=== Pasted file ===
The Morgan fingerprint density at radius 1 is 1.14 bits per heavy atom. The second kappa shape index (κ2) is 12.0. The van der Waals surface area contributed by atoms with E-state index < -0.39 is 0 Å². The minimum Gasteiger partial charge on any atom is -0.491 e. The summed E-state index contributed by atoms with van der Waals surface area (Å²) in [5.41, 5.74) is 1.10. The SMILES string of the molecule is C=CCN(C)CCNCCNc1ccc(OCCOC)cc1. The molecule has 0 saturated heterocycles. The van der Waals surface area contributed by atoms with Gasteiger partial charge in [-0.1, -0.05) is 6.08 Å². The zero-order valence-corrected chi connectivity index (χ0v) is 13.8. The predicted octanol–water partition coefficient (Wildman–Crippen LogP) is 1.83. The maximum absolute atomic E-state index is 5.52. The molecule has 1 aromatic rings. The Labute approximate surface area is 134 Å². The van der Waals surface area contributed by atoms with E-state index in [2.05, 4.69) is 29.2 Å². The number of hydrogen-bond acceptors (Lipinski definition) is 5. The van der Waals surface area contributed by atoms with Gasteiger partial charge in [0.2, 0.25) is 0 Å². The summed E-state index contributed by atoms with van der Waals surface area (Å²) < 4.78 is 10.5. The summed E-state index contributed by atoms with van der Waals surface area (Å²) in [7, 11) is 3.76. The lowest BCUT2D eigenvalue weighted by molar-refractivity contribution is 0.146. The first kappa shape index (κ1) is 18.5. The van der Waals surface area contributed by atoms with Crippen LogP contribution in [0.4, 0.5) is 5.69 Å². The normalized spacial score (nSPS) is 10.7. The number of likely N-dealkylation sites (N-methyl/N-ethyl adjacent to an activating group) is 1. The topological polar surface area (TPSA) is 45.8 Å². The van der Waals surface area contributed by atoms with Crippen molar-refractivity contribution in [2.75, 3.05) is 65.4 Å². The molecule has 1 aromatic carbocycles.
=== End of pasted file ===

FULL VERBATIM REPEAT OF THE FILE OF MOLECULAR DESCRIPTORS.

The Morgan fingerprint density at radius 1 is 1.14 bits per heavy atom. The second kappa shape index (κ2) is 12.0. The van der Waals surface area contributed by atoms with E-state index < -0.39 is 0 Å². The minimum Gasteiger partial charge on any atom is -0.491 e. The summed E-state index contributed by atoms with van der Waals surface area (Å²) in [5.41, 5.74) is 1.10. The SMILES string of the molecule is C=CCN(C)CCNCCNc1ccc(OCCOC)cc1. The molecule has 0 saturated heterocycles. The van der Waals surface area contributed by atoms with Gasteiger partial charge in [-0.1, -0.05) is 6.08 Å². The zero-order valence-corrected chi connectivity index (χ0v) is 13.8. The predicted octanol–water partition coefficient (Wildman–Crippen LogP) is 1.83. The maximum absolute atomic E-state index is 5.52. The molecule has 1 aromatic rings. The Labute approximate surface area is 134 Å². The van der Waals surface area contributed by atoms with E-state index in [2.05, 4.69) is 29.2 Å². The number of hydrogen-bond acceptors (Lipinski definition) is 5. The van der Waals surface area contributed by atoms with Gasteiger partial charge in [0.2, 0.25) is 0 Å². The summed E-state index contributed by atoms with van der Waals surface area (Å²) < 4.78 is 10.5. The summed E-state index contributed by atoms with van der Waals surface area (Å²) in [7, 11) is 3.76. The lowest BCUT2D eigenvalue weighted by molar-refractivity contribution is 0.146. The first kappa shape index (κ1) is 18.5. The van der Waals surface area contributed by atoms with Crippen LogP contribution in [0.4, 0.5) is 5.69 Å². The normalized spacial score (nSPS) is 10.7. The number of likely N-dealkylation sites (N-methyl/N-ethyl adjacent to an activating group) is 1. The topological polar surface area (TPSA) is 45.8 Å². The van der Waals surface area contributed by atoms with Crippen molar-refractivity contribution in [2.75, 3.05) is 65.4 Å². The molecule has 1 aromatic carbocycles.